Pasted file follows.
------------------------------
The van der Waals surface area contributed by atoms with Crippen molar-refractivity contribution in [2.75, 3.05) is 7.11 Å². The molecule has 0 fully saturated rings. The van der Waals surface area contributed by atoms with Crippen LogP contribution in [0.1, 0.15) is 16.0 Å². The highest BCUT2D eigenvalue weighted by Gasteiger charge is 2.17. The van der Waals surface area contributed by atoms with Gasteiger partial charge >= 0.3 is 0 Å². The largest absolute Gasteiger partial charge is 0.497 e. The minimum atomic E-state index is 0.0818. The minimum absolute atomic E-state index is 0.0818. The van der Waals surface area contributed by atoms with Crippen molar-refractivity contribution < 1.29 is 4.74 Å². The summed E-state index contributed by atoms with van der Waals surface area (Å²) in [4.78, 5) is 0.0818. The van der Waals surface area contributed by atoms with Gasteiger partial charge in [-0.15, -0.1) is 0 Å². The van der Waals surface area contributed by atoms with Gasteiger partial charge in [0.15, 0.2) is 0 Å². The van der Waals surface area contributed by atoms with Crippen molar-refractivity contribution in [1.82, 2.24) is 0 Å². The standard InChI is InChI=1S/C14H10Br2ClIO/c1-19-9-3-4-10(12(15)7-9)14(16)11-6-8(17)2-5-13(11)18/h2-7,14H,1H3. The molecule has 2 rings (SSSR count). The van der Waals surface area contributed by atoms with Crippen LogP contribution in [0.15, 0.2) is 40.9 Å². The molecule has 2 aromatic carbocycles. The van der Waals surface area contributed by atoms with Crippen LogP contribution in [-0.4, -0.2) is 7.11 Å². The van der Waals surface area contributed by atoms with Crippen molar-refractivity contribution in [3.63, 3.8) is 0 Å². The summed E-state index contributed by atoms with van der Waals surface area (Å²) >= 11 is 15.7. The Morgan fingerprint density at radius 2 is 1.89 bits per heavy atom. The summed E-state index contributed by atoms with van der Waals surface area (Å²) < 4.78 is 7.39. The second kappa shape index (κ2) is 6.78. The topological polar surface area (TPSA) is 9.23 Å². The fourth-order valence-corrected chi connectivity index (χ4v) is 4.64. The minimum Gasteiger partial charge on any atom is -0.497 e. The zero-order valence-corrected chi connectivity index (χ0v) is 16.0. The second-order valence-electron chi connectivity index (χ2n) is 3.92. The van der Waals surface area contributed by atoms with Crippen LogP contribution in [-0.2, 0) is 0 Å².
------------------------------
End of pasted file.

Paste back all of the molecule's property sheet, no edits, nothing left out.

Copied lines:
The van der Waals surface area contributed by atoms with Crippen molar-refractivity contribution in [2.75, 3.05) is 7.11 Å². The molecule has 0 fully saturated rings. The van der Waals surface area contributed by atoms with Crippen LogP contribution in [0.1, 0.15) is 16.0 Å². The highest BCUT2D eigenvalue weighted by Gasteiger charge is 2.17. The van der Waals surface area contributed by atoms with Gasteiger partial charge >= 0.3 is 0 Å². The largest absolute Gasteiger partial charge is 0.497 e. The minimum atomic E-state index is 0.0818. The minimum absolute atomic E-state index is 0.0818. The van der Waals surface area contributed by atoms with Crippen molar-refractivity contribution < 1.29 is 4.74 Å². The summed E-state index contributed by atoms with van der Waals surface area (Å²) in [4.78, 5) is 0.0818. The van der Waals surface area contributed by atoms with Gasteiger partial charge in [-0.15, -0.1) is 0 Å². The van der Waals surface area contributed by atoms with Gasteiger partial charge in [0.15, 0.2) is 0 Å². The van der Waals surface area contributed by atoms with Crippen molar-refractivity contribution in [1.82, 2.24) is 0 Å². The standard InChI is InChI=1S/C14H10Br2ClIO/c1-19-9-3-4-10(12(15)7-9)14(16)11-6-8(17)2-5-13(11)18/h2-7,14H,1H3. The molecule has 2 rings (SSSR count). The van der Waals surface area contributed by atoms with Crippen LogP contribution in [0.15, 0.2) is 40.9 Å². The molecule has 2 aromatic carbocycles. The van der Waals surface area contributed by atoms with Crippen LogP contribution in [-0.4, -0.2) is 7.11 Å². The van der Waals surface area contributed by atoms with Crippen molar-refractivity contribution in [3.63, 3.8) is 0 Å². The summed E-state index contributed by atoms with van der Waals surface area (Å²) >= 11 is 15.7. The Morgan fingerprint density at radius 2 is 1.89 bits per heavy atom. The summed E-state index contributed by atoms with van der Waals surface area (Å²) < 4.78 is 7.39. The second kappa shape index (κ2) is 6.78. The topological polar surface area (TPSA) is 9.23 Å². The fourth-order valence-corrected chi connectivity index (χ4v) is 4.64. The minimum Gasteiger partial charge on any atom is -0.497 e. The zero-order valence-corrected chi connectivity index (χ0v) is 16.0. The second-order valence-electron chi connectivity index (χ2n) is 3.92. The van der Waals surface area contributed by atoms with Crippen LogP contribution in [-0.2, 0) is 0 Å².